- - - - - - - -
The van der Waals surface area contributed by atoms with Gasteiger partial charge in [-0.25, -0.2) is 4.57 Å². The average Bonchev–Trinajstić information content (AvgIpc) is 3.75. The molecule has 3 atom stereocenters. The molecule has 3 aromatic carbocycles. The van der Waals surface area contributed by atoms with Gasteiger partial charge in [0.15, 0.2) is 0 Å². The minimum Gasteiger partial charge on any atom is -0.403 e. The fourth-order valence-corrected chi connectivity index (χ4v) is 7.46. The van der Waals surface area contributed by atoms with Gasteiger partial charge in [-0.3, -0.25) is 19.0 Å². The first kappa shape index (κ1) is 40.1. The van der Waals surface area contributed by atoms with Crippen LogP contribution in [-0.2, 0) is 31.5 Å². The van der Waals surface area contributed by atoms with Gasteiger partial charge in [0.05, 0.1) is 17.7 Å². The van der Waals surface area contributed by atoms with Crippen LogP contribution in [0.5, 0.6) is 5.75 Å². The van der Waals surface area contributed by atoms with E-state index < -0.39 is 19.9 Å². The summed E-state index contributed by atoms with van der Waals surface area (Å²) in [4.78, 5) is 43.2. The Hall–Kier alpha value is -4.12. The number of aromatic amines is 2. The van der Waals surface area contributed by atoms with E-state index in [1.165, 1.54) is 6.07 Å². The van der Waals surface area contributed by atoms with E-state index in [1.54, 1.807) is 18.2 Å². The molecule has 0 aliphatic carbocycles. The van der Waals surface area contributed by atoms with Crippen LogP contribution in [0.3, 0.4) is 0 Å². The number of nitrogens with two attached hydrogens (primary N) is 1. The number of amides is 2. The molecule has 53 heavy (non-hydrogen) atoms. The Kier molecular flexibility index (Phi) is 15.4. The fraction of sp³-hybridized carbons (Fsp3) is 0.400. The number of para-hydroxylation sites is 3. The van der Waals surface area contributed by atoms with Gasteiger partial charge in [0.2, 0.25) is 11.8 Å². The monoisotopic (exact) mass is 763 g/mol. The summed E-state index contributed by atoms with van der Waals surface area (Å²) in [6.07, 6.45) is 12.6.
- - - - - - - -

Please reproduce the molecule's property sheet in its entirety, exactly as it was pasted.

The van der Waals surface area contributed by atoms with Gasteiger partial charge in [-0.25, -0.2) is 4.57 Å². The average Bonchev–Trinajstić information content (AvgIpc) is 3.75. The molecule has 3 atom stereocenters. The molecule has 3 aromatic carbocycles. The van der Waals surface area contributed by atoms with Gasteiger partial charge in [0.15, 0.2) is 0 Å². The minimum Gasteiger partial charge on any atom is -0.403 e. The fourth-order valence-corrected chi connectivity index (χ4v) is 7.46. The van der Waals surface area contributed by atoms with Gasteiger partial charge in [-0.3, -0.25) is 19.0 Å². The first kappa shape index (κ1) is 40.1. The van der Waals surface area contributed by atoms with Crippen LogP contribution in [-0.2, 0) is 31.5 Å². The van der Waals surface area contributed by atoms with Gasteiger partial charge in [0.05, 0.1) is 17.7 Å². The van der Waals surface area contributed by atoms with Crippen LogP contribution in [0.5, 0.6) is 5.75 Å². The van der Waals surface area contributed by atoms with E-state index < -0.39 is 19.9 Å². The summed E-state index contributed by atoms with van der Waals surface area (Å²) in [4.78, 5) is 43.2. The Hall–Kier alpha value is -4.12. The number of aromatic amines is 2. The van der Waals surface area contributed by atoms with E-state index in [1.165, 1.54) is 6.07 Å². The van der Waals surface area contributed by atoms with E-state index in [1.54, 1.807) is 18.2 Å². The molecule has 0 aliphatic carbocycles. The van der Waals surface area contributed by atoms with Crippen LogP contribution in [0.3, 0.4) is 0 Å². The number of nitrogens with two attached hydrogens (primary N) is 1. The number of amides is 2. The molecule has 53 heavy (non-hydrogen) atoms. The Kier molecular flexibility index (Phi) is 15.4. The fraction of sp³-hybridized carbons (Fsp3) is 0.400. The number of para-hydroxylation sites is 3. The van der Waals surface area contributed by atoms with Gasteiger partial charge in [0.2, 0.25) is 11.8 Å². The monoisotopic (exact) mass is 763 g/mol. The summed E-state index contributed by atoms with van der Waals surface area (Å²) in [6.07, 6.45) is 12.6.